Idleness is not an ideal characteristic of anyone who wants to live a successful life. Hard work will put you on your desired radar. Whatever you choose to do for a living should be done well.
Also, note that every individual you’ll encounter during this time are relevant and have specific roles to play while you are pursuing your desired life. No matter how menial their jobs are, they are important and should not be disregarded.
In the company of Mr. Emma Ugbuaja and Barrister Ewah was Mr. Philip Enyanle who is the Director of Investigations in Charge of Private Sectors in the Public Complaints Commission.
He said his department handles complaints against private-owned companies; cases like unlawful dismissal, non-payment of dues amongst other possible allegations. He said some private sectors do not meet up with paying members of staff at due times.
Some would not even give proper treatment to those who are injured. He then stated emphatically that it is pertinent for complainants at the point of reporting to speak the truth because that will help PCC officials to investigate the cases dutifully.
He further advised against getting involved in businesses without adequately making inquiries. Also, complainants should not always come with expectations that they’ll win whatever case they present, they should expect the worse as it might not be to their advantage.
Officials of the Public Complaints Commission have advised complainants to always express gratitude when their issues have been resolved. According to Mr. Philip Enyanle, when complainants give feedback or updates on their cases, it will afford the commission the opportunity to focus on other cases in need of attention.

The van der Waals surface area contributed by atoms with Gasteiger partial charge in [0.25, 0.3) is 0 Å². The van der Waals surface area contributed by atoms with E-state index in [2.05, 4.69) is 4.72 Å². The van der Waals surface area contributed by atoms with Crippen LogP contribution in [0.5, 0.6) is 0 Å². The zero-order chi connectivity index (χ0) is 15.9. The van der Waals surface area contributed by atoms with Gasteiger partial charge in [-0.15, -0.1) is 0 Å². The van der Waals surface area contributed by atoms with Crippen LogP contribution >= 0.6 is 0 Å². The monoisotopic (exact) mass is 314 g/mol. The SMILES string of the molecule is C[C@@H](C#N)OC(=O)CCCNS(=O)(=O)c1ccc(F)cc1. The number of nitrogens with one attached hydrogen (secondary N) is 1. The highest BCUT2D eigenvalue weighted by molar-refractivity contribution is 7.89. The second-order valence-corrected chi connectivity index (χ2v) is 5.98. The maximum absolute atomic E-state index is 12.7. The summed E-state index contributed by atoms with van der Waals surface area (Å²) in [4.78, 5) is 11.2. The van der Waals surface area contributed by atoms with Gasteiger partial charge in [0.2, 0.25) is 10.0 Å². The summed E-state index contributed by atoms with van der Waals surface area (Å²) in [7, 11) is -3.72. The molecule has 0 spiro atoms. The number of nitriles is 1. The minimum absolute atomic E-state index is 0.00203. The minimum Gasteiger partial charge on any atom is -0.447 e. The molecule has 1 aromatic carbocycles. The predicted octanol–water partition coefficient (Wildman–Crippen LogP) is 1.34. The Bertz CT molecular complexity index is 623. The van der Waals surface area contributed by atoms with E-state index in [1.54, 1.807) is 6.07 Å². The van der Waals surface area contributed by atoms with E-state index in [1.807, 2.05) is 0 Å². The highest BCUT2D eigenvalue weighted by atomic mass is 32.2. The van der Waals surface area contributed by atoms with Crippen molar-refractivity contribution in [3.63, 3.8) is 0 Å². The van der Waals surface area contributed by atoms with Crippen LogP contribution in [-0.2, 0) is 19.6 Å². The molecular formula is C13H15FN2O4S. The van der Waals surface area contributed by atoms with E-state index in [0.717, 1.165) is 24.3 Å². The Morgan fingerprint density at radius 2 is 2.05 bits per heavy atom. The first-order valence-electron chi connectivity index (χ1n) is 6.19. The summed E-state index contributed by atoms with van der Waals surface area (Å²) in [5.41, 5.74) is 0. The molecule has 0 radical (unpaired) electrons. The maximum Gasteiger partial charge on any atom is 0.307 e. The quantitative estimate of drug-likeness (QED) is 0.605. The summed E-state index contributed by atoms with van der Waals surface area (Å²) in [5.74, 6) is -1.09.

Many times, those who come to complain about non-payment of salaries, gratuities or pensions find it very difficult to return to give updates on the state of the issue after PCC must have delved into it.
He cited an instance from the Holy Book and said people should not be like the 9 lepers who failed to show appreciation after they were healed.
There were discussions centered on the decision of the National Assembly officials to suspend the plenary session for two weeks.
From deliberations, it is unfair to citizens because it looks like the fate of everyone is hanging to the decisions made by the National Assembly especially in a critical time when the COVID-19 is dreaded the most.
Some concluded that these ones are too selfish to even put into consideration the interest of those they’re governing.
Olaide Adebayo from Ogbomosho complained about how he was battered by a police officer which eventually led to his partial loss of sight. He was a student at Osun State College of Education where he studied Economics and Mathematics.
About three months to the end of his course, as he went about his usual lifestyle; that is, he had a motorcycle that’s being used for commercial purposes, he met his waterloo.
He added that he was on his way from the farm when he met police officers who attacked him after he had explained where he was going to. He was hit with the butt of a gun on his eyes.
He said, ‘one eye is totally blind and the other is 6 over 36 and I can’t see properly’. The officer threw him inside the bush and he was unconscious. He was rejected at different hospitals.
Unfortunately for the officer, his identity card dropped at the scene but one of the complainant’s relatives unknowingly gave it to officers. He spent about 18 months in the hospital until he was able to see with one of the eyes.
Charges were pressed against the Nigerian Police Force and the court ruled in his favor and NPF was asked to compensate him with N20 Million naira but nothing has been given to him.